Benefits of a Green Supply Chain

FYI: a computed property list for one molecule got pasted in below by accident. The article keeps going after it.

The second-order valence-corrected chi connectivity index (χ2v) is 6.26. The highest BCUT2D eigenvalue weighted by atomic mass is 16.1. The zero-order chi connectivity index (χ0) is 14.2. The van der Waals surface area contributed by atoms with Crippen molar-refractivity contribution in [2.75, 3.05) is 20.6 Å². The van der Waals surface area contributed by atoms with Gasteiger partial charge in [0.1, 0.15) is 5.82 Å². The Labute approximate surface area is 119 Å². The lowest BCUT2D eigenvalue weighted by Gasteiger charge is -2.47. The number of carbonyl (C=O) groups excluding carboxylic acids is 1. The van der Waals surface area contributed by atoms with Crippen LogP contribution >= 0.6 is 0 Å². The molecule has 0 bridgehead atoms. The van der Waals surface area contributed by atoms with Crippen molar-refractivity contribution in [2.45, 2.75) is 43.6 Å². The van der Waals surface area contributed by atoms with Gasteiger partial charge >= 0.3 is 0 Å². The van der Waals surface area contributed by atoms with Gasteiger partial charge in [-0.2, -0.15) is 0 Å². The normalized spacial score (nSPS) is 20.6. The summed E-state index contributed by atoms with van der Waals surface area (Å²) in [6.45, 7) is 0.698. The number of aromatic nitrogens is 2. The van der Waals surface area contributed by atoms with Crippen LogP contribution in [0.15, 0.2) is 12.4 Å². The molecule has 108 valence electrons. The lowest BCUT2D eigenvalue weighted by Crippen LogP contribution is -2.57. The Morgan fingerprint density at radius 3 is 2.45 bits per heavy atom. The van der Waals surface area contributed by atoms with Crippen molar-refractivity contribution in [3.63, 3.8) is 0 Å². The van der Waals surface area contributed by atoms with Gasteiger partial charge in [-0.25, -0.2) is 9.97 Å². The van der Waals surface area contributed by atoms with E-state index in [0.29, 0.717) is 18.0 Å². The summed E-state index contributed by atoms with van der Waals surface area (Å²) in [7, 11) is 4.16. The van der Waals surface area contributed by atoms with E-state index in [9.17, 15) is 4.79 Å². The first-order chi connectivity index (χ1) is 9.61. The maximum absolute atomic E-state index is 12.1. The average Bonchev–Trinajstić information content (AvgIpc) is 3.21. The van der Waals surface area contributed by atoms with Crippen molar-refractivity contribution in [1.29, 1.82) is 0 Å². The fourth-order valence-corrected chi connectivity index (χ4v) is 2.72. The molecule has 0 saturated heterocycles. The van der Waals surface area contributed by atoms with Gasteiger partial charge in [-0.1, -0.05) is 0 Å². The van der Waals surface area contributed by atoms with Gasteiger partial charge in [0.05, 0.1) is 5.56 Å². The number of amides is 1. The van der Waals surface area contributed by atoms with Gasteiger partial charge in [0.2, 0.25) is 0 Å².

“Man has lost the capacity to foresee and to forestall. He will end by destroying the earth.” ~Albert Schweitzer Currently, our world is experiencing radical changes in the earth’s ecosystems due to man’s misuse and neglect. Human beings have disrupted the balance between the energy systems and all living species. Therefore, our entire global ecosystem is deeply flawed and unbalanced. Al Gore believes, “The emergent power and accelerating momentum of Earth Inc., the rapid growth of destructive resource-consumption patterns, the absence of global leadership, and the dysfunctional governance in the community of nations have all combined to produce flows of pollution that are seriously damaging the integrity of the planetary climate balance that is essential to the survival of civilization” (Gore, 2013, p.280). Part of the solution to the problem will be to integrate a plan for a company’s supply chain operation to become more “green” to help in “attracting customers who value sustainability and making the world more sustainable” (Chopra & Meindl, 2013, p.501). Green Supply Chain Management (GSCM) may help companies achieve several benefits in their bottom lines: economic, environmental and social. GSCM is defined as “an increasingly widely-diffused practice among companies that are seeking to improve their environmental performance. The motivation for the introduction of GSCM may be ethical (e.g. reflecting the values of managers) and/or commercial (e.g. gaining a competitive advantage by signaling environmental concern)” (Testa & Iraldo, 2010, p.953). There are two basic factors which determine why a company adopts a green supply chain. External factors are “mostly linked to stake-holder’s pressure” and internal factors “are a specific business-led strategic process.” (Testa & Iraldo, 2010, p.954). External factors may be influenced by three institutional mechanisms: “normative, coercive and mimetic” (p.954). A normative mechanism may include new customer requirements. A coercive mechanism may be the cause of an enforced environmental regulation or pressure from an environmental interest group. The “imitation-led” or mimetic mechanism occurs “when external factors become so strong that they induce the adoption of GSCM” (Testa & Iraldo, 2010, p.954). GSCM practices may be a result of a combination of these external/internal factors. There are some negative implications which may result from GSCM practices. First of all, GSCM is an expensive approach and the benefits may not be seen in the short run. Secondly, “GSCM cannot support competitiveness in the short run as it should be seen as a long term process” (Testa & Iraldo, 2010, p. 962). Thirdly, successful GSCM practices entail the requirement of involvement of business partners in collaboration. A study indicates in order to produce environmental improvement results: “The more a company is able to involve its business partners in the development of co-operative environmental plans, the more it is able to achieve the expected results and improve its performance. The most significant consequence concerning green management strategies seems to be that a real “environmental quality” of a product or service cannot be guaranteed to the customer or to the final consumer if a company does not make efforts to stimulate and involve its suppliers (and partners in other phases of the product life cycle) in its improvement actions” (Testa & Iraldo, 2010. para 8). It is essential for a supply chain to evaluate the possible negative repercussions of GSCM practices. The world we live in is interconnected through products, services and distribution which increase the demands for companies to develop closer relationships between one another. From an economic perspective, a company will want to find their “sustainable sweet spot”. “The sweet spot embodies the literal...
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